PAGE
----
Monday, August 15, 2011

Rhode Island Apiary, Result of Two Breeds

These hives, which we have the rooftop of our house in Rhode Island, were installed in early May, one from a nuc (the Italians, the hive on the left), and one from a nuc made from our April Russian packages (on the right).  The behavioral differences between these hives is surprising.  More interesting is the philosophy I took in managing these hives (primarily because they are difficult to reach and the residents of this house are bee antagonists):  I LEFT THEM ALONE.  That was heeding my own advice to our new beekeepers, but not always easy to do especially given the number of installation failures we experienced with the April Russian packages that required quick and regular intervention.

These hives have thrived under my absent hand.  The only time I revisited the hives was to check on the syrup, which was only partially touched, and to put a second box on the Russian hive.

The Russian hive appeared from the ground to be active, but there was not a flurry of entrance trips nor did that hive experience any bearding in spite of some of the heat we have seen here.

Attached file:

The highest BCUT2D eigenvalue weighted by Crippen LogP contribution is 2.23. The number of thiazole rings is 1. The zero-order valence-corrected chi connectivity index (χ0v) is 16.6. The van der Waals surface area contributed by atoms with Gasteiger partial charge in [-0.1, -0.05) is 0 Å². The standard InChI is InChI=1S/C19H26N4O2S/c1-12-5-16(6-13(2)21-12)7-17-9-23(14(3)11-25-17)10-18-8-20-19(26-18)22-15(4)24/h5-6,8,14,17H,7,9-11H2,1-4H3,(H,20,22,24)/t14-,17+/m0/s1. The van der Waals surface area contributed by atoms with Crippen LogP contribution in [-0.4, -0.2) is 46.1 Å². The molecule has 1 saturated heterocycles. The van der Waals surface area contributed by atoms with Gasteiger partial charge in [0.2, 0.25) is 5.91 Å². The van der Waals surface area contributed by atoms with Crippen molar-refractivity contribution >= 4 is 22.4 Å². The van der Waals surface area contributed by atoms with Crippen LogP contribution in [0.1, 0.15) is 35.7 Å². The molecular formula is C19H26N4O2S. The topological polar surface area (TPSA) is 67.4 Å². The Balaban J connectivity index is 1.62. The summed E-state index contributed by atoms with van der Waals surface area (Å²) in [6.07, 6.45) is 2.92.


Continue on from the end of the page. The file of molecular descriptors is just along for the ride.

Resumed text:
On the other hand, the Italian hive built up very quickly, has considerable movement at the entrance, and the bees spend a lot of time bearding the exterior, as can be seen in the above photo.

I was expecting, therefore, when I popped the top to each that the Russian hive would have only modest build-out of the second box and no honey in the honey super while the Italian would be bursting and in need of another box.  I was correct on the second count and have ordered another box for them.  However I was pleased to see that the upper deep super in the Russian hive was active, built out (remember those are foundationless frames) 
This photo shows the upper deep super in the Russian hive showing lots of drawn comb; the lower box was equally thick with comb and bees.  Here is a close-up:

These Russians are still a smaller colony than the Italians as evidenced by the small number of bees visible on the top bars, and this may be due to the breed's tendency to reduce their numbers when foraging opportunities decrease.  The honey super was also seing some activity, but they have yet to draw out any comb.

I wish I was able to show you the interior of the Italian hive, but unfortunately the rain we were having caused them to be quite aggravated.  Not having a smoker or veil in RI, I relied on my bee-whispering abilities.  The Italians were having none of that and pinged me about 10 times until I made a hasty retreat through the bathroom window.

I need to buy some more Benedryl.

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